WAR DIARY: 'Suddenly, journalists are wannabe Marines' - As the global crisis continues, MoD information officer Jonathan Spencer begins an occasional diary on news management in the media relations frontline

Monday 15 October



The media war is running faster than events, but there's no press

conference today. There isn't always anything new to say and we don't

want to waste anyone's time. But that doesn't stop the phonecalls or the

journalists from writing about an imminent ground invasion.



Tuesday 16 October



I'm feeling more like a travel agent, taking calls from journalists

eager to deploy wherever UK forces may be going. Suddenly everyone's a

wannabe Para or Marine.



Lunch with Panorama's producer. Tough task planning programmes on a war

in uncharted waters. The BBC sees Panorama as a flagship, but frankly,

TV has enough 'flagships' for an entire navy.



TV wants exclusive footage, but that has become difficult since all

networks have a camera on the frontline - often ahead of any

deployment.



Wednesday 17 October



Tying up loose ends for a press facility tomorrow on the SA80 A2 rifle.

Need to sub the press release and check pictures for

www.news.mod.uk.



We brief defence correspondents with details on Afghanistan, the Taliban

and Al-Qa'ida. Sometimes there's a need to fill the information vacuum

that can easily occur when there's little to report. Speculation runs

wild and policy officials can straighten it out and add critical

context.



Thursday 18 October



Up early to catch a Chinook at RAF Northolt taking journalists to

Warminster - we need the morning if this is to hit the lunchtime news.

Army PRO Clive Bull is running the news conference - very much his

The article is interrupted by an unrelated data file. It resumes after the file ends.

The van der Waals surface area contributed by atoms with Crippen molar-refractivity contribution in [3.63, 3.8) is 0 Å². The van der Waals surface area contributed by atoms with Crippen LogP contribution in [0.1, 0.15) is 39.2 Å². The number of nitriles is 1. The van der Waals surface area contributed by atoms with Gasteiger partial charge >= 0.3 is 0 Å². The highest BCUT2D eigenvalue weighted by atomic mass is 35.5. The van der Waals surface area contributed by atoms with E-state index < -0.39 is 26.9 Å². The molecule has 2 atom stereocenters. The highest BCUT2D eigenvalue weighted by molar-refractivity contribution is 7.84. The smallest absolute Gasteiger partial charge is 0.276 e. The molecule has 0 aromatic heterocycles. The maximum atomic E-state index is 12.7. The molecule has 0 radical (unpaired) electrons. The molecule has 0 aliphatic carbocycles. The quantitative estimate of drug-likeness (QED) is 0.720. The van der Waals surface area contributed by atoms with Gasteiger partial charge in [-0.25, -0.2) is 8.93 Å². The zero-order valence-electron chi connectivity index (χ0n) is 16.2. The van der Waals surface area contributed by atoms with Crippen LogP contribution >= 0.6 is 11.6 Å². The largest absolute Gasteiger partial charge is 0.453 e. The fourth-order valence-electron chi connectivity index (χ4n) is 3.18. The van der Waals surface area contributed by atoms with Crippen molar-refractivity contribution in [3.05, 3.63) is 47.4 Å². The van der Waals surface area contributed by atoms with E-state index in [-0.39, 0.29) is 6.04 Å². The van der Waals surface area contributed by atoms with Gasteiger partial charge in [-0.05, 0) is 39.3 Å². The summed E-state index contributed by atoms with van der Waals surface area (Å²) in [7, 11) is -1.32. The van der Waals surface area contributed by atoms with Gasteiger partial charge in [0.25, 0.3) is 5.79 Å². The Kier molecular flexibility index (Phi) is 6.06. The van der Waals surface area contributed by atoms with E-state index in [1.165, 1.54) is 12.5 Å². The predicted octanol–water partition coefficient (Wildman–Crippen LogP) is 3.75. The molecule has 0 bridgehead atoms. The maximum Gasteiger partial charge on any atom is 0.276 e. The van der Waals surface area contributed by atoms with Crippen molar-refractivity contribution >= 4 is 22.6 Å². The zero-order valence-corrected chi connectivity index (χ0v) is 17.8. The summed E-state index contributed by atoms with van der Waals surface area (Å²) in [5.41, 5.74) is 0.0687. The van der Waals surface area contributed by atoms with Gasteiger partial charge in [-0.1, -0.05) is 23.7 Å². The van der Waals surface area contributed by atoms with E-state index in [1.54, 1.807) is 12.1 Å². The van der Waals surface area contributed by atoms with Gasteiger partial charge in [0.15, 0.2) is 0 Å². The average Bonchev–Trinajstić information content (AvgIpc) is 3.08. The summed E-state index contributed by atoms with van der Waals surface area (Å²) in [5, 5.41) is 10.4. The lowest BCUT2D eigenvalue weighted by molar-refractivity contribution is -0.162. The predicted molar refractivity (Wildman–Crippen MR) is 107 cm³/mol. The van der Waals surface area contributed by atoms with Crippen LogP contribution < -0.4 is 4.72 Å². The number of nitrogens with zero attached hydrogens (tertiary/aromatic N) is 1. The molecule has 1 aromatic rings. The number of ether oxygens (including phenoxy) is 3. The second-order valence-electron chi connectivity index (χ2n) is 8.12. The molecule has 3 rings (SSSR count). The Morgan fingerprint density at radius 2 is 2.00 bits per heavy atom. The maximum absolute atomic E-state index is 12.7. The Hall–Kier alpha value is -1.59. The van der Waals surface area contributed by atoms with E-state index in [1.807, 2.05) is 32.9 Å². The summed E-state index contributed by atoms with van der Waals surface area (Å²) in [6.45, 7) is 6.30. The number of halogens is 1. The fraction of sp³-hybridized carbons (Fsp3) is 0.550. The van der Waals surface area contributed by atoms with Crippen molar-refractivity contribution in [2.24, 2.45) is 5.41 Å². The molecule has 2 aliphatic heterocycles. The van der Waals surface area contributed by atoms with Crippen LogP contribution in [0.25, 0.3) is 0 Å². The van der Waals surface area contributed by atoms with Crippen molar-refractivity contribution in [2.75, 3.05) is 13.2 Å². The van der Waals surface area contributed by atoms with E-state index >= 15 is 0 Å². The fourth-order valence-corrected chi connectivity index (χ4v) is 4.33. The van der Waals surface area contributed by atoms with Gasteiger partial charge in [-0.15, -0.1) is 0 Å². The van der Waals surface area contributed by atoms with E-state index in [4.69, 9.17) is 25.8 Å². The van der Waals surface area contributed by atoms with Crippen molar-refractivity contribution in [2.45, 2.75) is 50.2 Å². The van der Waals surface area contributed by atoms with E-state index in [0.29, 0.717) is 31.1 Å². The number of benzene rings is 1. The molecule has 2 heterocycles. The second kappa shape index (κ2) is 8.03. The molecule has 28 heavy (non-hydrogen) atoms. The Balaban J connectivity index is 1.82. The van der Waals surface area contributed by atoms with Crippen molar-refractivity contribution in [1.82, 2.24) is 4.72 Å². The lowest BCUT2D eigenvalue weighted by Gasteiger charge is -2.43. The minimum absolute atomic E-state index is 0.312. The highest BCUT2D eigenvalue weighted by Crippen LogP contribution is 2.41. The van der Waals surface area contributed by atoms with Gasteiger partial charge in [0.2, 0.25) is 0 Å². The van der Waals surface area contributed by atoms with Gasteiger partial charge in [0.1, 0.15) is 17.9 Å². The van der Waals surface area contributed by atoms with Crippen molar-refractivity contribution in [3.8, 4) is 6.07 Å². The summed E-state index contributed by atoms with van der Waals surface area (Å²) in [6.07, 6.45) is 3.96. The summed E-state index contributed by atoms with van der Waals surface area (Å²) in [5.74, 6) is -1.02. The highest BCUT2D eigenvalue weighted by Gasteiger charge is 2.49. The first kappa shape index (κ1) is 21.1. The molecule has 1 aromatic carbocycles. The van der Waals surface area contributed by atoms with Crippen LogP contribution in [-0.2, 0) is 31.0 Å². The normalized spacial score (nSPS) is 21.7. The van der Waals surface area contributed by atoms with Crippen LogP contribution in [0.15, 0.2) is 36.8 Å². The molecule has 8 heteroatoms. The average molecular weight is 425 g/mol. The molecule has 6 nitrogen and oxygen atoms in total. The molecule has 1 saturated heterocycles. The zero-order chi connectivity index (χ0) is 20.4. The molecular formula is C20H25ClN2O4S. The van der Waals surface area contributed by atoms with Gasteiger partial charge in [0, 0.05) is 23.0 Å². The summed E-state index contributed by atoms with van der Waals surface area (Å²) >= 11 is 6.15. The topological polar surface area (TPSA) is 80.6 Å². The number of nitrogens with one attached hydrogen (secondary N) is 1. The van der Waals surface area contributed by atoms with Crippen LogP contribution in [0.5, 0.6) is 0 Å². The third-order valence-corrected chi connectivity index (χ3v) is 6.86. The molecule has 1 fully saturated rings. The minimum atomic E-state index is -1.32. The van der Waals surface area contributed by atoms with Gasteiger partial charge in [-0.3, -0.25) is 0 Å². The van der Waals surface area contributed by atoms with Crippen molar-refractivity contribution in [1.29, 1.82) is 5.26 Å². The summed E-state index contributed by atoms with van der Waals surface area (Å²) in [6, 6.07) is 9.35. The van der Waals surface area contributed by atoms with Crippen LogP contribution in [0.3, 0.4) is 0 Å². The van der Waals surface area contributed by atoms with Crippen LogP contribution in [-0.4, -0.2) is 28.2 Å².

parade. We brief the minister's party on schedules and any overnight

developments and running stories.



Much has been written on the SA80 (and much of it inaccurate). It's had

problems, but has been upgraded and rigorously tested. We gave

journalists a chance to fire it for themselves - too bad the Daily Mail

couldn't make it. Junior minister Adam Ingram would not have rubber

stamped this for TV and press if he wasn't convinced by the opinions of

those who may depend on it.



Friday 19 October



Chief press officer Simon Wren is back from Number 10 and holds a

quick-fire round of who's doing what. With people covering different

subjects, we need to be joined-up in our approach. There are peaks and

troughs of media activity and it takes a wider focus to get all our

ducks in a row.



Saturday and Sunday 20 -21 October



We have 24-hour cover in the press office - and it's me for 24-hours of

it. There is footage of US special forces in Afghanistan, so all the

journalists call to ask about is ours - for a change. We don't comment

on special forces, so I advise them to write about something else.



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